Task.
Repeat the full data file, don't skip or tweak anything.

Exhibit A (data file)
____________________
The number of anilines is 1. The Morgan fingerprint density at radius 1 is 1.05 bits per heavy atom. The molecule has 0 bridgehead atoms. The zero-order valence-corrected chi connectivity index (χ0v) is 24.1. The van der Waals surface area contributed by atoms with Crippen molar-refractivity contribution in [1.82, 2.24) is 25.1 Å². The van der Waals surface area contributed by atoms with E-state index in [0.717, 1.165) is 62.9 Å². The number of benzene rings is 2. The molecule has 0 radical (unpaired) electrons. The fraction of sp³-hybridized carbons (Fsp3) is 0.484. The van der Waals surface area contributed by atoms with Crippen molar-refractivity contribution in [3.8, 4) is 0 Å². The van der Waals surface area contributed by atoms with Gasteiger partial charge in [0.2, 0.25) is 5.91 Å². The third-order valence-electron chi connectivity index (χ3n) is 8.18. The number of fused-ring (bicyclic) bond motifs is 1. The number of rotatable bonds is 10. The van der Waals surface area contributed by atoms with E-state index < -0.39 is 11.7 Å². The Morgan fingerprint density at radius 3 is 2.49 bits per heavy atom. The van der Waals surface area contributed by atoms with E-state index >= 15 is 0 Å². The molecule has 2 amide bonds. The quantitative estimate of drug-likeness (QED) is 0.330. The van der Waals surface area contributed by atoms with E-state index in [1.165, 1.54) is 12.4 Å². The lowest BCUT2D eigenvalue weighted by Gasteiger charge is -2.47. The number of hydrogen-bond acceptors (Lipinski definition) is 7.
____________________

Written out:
The number of anilines is 1. The Morgan fingerprint density at radius 1 is 1.05 bits per heavy atom. The molecule has 0 bridgehead atoms. The zero-order valence-corrected chi connectivity index (χ0v) is 24.1. The van der Waals surface area contributed by atoms with Crippen molar-refractivity contribution in [1.82, 2.24) is 25.1 Å². The van der Waals surface area contributed by atoms with E-state index in [0.717, 1.165) is 62.9 Å². The number of benzene rings is 2. The molecule has 0 radical (unpaired) electrons. The fraction of sp³-hybridized carbons (Fsp3) is 0.484. The van der Waals surface area contributed by atoms with Crippen molar-refractivity contribution in [3.8, 4) is 0 Å². The van der Waals surface area contributed by atoms with Gasteiger partial charge in [0.2, 0.25) is 5.91 Å². The third-order valence-electron chi connectivity index (χ3n) is 8.18. The number of fused-ring (bicyclic) bond motifs is 1. The number of rotatable bonds is 10. The van der Waals surface area contributed by atoms with E-state index < -0.39 is 11.7 Å². The Morgan fingerprint density at radius 3 is 2.49 bits per heavy atom. The van der Waals surface area contributed by atoms with E-state index >= 15 is 0 Å². The molecule has 2 amide bonds. The quantitative estimate of drug-likeness (QED) is 0.330. The van der Waals surface area contributed by atoms with E-state index in [1.165, 1.54) is 12.4 Å². The lowest BCUT2D eigenvalue weighted by Gasteiger charge is -2.47. The number of hydrogen-bond acceptors (Lipinski definition) is 7.